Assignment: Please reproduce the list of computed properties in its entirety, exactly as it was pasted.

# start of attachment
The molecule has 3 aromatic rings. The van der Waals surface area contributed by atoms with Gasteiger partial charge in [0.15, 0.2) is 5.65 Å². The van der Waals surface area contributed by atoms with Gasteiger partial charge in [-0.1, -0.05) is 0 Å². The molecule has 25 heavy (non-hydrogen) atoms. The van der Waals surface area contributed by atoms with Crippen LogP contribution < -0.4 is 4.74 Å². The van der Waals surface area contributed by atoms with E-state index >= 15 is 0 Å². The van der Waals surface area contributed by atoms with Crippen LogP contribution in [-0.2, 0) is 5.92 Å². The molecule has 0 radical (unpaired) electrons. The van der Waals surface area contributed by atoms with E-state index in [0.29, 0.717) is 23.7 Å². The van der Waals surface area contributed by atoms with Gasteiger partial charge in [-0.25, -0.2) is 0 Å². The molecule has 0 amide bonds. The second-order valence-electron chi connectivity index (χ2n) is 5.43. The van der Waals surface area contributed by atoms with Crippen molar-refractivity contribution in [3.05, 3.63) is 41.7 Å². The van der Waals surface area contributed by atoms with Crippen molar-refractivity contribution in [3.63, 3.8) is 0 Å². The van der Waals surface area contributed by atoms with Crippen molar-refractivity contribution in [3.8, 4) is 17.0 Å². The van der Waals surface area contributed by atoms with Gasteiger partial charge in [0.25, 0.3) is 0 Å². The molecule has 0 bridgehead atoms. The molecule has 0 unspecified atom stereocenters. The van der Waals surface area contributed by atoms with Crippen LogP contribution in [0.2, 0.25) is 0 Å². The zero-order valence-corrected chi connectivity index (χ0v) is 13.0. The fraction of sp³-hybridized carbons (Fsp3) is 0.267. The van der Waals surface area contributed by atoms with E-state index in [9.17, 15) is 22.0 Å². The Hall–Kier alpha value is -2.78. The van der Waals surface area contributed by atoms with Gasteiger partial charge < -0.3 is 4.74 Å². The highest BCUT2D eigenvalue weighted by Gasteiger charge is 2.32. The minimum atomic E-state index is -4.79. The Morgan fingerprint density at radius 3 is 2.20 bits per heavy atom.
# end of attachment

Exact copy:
The molecule has 3 aromatic rings. The van der Waals surface area contributed by atoms with Gasteiger partial charge in [0.15, 0.2) is 5.65 Å². The van der Waals surface area contributed by atoms with Gasteiger partial charge in [-0.1, -0.05) is 0 Å². The molecule has 25 heavy (non-hydrogen) atoms. The van der Waals surface area contributed by atoms with Crippen LogP contribution < -0.4 is 4.74 Å². The van der Waals surface area contributed by atoms with E-state index >= 15 is 0 Å². The van der Waals surface area contributed by atoms with Crippen LogP contribution in [-0.2, 0) is 5.92 Å². The molecule has 0 radical (unpaired) electrons. The van der Waals surface area contributed by atoms with E-state index in [0.29, 0.717) is 23.7 Å². The van der Waals surface area contributed by atoms with Gasteiger partial charge in [-0.25, -0.2) is 0 Å². The molecule has 0 amide bonds. The second-order valence-electron chi connectivity index (χ2n) is 5.43. The van der Waals surface area contributed by atoms with Crippen molar-refractivity contribution in [3.05, 3.63) is 41.7 Å². The van der Waals surface area contributed by atoms with Crippen molar-refractivity contribution in [3.63, 3.8) is 0 Å². The van der Waals surface area contributed by atoms with Crippen molar-refractivity contribution in [3.8, 4) is 17.0 Å². The van der Waals surface area contributed by atoms with Gasteiger partial charge in [0.25, 0.3) is 0 Å². The molecule has 0 bridgehead atoms. The molecule has 0 unspecified atom stereocenters. The van der Waals surface area contributed by atoms with Crippen LogP contribution in [0.2, 0.25) is 0 Å². The zero-order valence-corrected chi connectivity index (χ0v) is 13.0. The fraction of sp³-hybridized carbons (Fsp3) is 0.267. The van der Waals surface area contributed by atoms with E-state index in [9.17, 15) is 22.0 Å². The Hall–Kier alpha value is -2.78. The van der Waals surface area contributed by atoms with Gasteiger partial charge < -0.3 is 4.74 Å². The highest BCUT2D eigenvalue weighted by Gasteiger charge is 2.32. The minimum atomic E-state index is -4.79. The Morgan fingerprint density at radius 3 is 2.20 bits per heavy atom.